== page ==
The American Petroleum Institute (API) is the only national trade association that represents all aspects of America’s oil and natural gas industry. Our nearly 400 corporate members, from the largest major oil company to the smallest of independents, come from all segments of the industry. They are producers, refiners, suppliers, pipeline operators and marine transporters, as well as service and supply companies that support all segments of the industry.

About Us

Who We Are
The American Petroleum Institute (API) is the only national trade association that represents all aspects of America’s oil and natural gas industry. Our more than 400 corporate members, from the largest major oil company to the smallest of independents, come from all segments of the industry. They are producers, refiners, suppliers, pipeline operators and marine transporters, as well as service and supply companies that support all segments of the industry.

Although our focus is primarily domestic, in recent years our work has expanded to include a growing international dimension, and today API is recognized around the world for its broad range of programs:

Mission
API's mission is to influence public policy in support of a strong, viable U.S. oil and natural gas industry

Advocacy
We speak for the oil and natural gas industry to the public, Congress and the Executive Branch, state governments and the media. We negotiate with regulatory agencies, represent the industry in legal proceedings, participate in coalitions and work in partnership with other associations to achieve our members’ public policy goals.

Research and Statistics
API conducts or sponsors research ranging from economic analyses to toxicological testing. And we collect, maintain and publish statistics and data on all aspects of U.S. industry operations, including supply and demand for various products, imports and exports, drilling activities and costs, and well completions. This data provides timely indicators of industry trends. API’s Weekly Statistical Bulletin is the most recognized publication, widely reported by the media.

Standards
For more than 75 years, API has led the development of petroleum and petrochemical equipment and operating standards. These represent the industry’s collective wisdom on everything from drill bits to environmental protection and embrace proven, sound engineering and operating practices and safe, interchangeable equipment and materials. API maintains more than 500 standards and recommended practices. Many have been incorporated into state and federal regulations; and increasingly, they’re also being adopted by the International Organization for Standardization, a global federation of more than 100 standards groups.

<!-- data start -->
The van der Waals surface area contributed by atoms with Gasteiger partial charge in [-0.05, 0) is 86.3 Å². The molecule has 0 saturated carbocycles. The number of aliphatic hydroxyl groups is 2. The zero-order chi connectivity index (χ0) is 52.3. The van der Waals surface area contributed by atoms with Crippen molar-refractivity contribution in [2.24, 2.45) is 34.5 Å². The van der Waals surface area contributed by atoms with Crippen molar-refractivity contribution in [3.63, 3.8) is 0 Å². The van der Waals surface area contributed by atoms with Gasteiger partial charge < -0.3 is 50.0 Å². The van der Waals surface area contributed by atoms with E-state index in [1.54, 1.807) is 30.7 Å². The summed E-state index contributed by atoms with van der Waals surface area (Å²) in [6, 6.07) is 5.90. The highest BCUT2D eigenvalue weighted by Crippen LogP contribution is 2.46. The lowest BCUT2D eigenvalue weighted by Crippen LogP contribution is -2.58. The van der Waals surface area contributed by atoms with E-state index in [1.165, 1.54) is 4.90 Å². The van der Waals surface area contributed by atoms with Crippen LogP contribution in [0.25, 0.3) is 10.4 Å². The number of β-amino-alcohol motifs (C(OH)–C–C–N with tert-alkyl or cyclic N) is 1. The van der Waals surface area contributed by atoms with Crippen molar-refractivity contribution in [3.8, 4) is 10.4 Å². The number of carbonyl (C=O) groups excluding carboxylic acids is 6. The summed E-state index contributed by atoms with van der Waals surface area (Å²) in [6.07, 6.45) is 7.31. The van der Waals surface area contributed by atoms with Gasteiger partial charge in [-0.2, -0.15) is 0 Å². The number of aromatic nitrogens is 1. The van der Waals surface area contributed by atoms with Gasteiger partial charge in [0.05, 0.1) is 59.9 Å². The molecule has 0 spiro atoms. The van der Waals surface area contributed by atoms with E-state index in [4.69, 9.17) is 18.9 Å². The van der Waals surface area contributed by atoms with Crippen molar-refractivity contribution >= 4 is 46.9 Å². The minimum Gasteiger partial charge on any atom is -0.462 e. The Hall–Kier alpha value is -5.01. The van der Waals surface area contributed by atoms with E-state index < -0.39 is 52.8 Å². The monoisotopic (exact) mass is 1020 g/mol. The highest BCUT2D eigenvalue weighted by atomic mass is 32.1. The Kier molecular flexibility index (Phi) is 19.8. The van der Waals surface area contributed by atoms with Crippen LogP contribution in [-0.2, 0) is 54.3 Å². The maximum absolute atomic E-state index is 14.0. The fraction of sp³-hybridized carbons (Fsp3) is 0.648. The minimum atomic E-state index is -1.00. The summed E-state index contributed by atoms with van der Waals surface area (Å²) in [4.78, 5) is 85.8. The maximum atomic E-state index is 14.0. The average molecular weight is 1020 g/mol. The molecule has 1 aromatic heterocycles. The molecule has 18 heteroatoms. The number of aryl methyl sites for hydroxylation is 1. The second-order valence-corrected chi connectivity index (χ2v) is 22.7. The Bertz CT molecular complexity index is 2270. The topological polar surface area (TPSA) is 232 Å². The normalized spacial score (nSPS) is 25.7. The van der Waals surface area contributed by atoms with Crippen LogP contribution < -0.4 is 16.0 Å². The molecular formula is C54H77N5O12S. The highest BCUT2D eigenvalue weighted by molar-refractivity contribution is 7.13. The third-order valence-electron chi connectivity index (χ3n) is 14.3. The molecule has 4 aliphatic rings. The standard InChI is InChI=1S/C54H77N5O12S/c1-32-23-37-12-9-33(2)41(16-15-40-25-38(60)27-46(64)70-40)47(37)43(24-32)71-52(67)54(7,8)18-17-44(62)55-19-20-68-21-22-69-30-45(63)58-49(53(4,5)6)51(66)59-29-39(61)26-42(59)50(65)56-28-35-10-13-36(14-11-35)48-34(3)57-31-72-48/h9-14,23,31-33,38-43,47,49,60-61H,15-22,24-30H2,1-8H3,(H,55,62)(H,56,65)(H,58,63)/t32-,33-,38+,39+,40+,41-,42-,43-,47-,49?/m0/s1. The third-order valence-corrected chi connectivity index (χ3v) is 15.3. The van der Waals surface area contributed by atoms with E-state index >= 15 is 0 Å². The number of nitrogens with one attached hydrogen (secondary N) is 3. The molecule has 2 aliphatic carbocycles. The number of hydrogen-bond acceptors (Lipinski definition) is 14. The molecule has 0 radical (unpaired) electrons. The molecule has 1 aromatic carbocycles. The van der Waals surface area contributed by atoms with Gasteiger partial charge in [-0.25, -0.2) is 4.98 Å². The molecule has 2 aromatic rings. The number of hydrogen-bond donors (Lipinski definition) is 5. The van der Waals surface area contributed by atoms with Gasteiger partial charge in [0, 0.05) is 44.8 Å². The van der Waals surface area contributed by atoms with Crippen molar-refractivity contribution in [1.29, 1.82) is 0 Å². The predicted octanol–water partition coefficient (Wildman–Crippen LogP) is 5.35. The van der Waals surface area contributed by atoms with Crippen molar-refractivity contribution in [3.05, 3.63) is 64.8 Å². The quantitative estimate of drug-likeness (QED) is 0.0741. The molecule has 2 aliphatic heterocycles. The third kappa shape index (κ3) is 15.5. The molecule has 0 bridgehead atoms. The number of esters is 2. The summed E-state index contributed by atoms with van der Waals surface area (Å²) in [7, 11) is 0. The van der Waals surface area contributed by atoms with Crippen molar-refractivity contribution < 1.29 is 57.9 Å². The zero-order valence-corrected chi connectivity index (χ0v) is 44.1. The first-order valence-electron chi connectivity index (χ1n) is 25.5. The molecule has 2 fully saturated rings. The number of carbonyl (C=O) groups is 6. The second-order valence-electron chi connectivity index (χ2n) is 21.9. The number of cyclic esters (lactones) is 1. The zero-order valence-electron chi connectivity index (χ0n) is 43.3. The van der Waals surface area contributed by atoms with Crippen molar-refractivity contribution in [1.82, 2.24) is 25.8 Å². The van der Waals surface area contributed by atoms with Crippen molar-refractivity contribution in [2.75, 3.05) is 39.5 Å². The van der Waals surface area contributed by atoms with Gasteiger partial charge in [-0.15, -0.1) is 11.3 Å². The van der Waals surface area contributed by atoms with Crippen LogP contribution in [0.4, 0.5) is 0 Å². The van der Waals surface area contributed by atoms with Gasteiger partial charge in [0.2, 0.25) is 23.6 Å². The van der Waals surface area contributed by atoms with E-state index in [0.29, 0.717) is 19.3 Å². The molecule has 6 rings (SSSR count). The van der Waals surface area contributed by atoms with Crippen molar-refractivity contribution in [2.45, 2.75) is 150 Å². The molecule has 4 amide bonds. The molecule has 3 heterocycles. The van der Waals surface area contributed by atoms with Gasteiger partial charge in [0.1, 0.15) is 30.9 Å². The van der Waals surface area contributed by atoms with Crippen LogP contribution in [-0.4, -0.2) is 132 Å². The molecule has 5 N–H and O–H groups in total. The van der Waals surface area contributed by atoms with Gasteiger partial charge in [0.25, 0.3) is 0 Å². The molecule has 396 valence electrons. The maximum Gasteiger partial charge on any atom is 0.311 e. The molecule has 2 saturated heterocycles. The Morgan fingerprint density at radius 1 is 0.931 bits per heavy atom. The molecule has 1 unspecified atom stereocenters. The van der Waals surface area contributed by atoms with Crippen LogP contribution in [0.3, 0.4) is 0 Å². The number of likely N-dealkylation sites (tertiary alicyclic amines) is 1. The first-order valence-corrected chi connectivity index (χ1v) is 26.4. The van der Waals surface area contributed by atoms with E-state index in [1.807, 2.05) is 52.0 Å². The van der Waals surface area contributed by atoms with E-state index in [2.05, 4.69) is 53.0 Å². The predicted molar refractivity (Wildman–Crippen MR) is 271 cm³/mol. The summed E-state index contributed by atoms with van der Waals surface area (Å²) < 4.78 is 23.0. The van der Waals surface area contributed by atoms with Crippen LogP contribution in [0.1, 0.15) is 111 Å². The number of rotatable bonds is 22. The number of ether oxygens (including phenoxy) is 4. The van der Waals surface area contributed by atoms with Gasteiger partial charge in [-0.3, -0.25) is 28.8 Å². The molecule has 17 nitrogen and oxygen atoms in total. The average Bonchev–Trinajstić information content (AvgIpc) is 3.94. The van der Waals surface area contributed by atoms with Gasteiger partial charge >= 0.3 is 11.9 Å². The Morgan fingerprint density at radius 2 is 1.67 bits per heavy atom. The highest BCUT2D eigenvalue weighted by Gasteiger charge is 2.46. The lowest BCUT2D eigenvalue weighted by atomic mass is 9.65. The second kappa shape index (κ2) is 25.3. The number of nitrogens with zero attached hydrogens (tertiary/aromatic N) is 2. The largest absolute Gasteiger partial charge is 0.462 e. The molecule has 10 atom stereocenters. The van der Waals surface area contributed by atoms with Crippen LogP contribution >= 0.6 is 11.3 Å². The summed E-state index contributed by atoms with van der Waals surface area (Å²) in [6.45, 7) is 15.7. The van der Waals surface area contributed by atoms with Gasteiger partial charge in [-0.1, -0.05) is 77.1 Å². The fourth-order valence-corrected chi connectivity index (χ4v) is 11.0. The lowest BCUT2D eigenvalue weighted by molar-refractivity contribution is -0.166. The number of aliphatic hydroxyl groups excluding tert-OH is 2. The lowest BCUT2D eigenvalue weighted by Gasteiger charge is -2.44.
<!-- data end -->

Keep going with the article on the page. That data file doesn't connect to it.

Certification
Each day, the oil and natural gas industry depends on equipment to produce, refine and distribute its products. The equipment used is some of the most technologically advanced available in the search for oil and gas and allows the industry to operate in an environmentally safe manner. Designed for manufacturers of production, drilling, and refinery equipment, the API Monogram Program verifies that manufacturers are operating in compliance with industry standards. API also provides quality, environmental, and occupational health and safety management systems certification through APIQR. This service is accredited by the ANAB (ANSI-ASQ National Accreditation Board) for ISO 9001 and ISO 14001. Let APIQR’s industry expertise certify your organization to API Spec Q1, ISO/TS 29001 and OHS 18001.

API also certifies inspectors of industry equipment through our Individual Certification Programs, designed to recognize working professionals who are knowledgeable of industry inspection codes and are performing their jobs in accordance with those codes. Through our Witnessing Programs, API provides knowledgeable and experienced witnesses to observe critical material and equipment testing and verification. API’s Training Provider Certification Program provides third-party certification for a variety of oil and gas industry training courses, further ensuring that any training provided meets industry needs.

In helping to improve industry safety, API has a way for service station owners to make sure their contractors have been trained to industry safety standards. API WorkSafe™ is a service station contractor safety qualification program that identifies personnel who have received training for and passed on-line standardized exams covering the latest service station industry safety practices.

For consumers, API provides the API’s Engine Oil Licensing and Certification System (EOLCS). It is a voluntary licensing and certification program that authorizes engine oil marketers who meet specified requirements to use the API Engine Oil Quality Marks. These emblems go directly on each container of oil that retains the certification for and is there to help consumers identify quality engine oils for their gasoline- and diesel-powered vehicles.

Education
API organizes seminars, workshops, conferences and symposia on public policy issues. Through API University, we provide training materials to help people in the oil and natural gas business meet regulatory requirements and industry standards. To prepare the next generation of Americans to make informed decisions or pursue careers in our industry, we work with the National Science Teachers Association and other educational groups to impart scientific literacy and develop critical thinking skills in the classroom. Resources developed specifically for teachers and students include Energy & Society, a multi-disciplinary K-8 curriculum program, and www.classroom-energy.org, informative and interactive educational resources in one easy-to-use location.

History

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Our Origins
The American Petroleum Institute traces its beginning to World War I, when Congress and the domestic oil and natural gas industry worked together to help the war effort.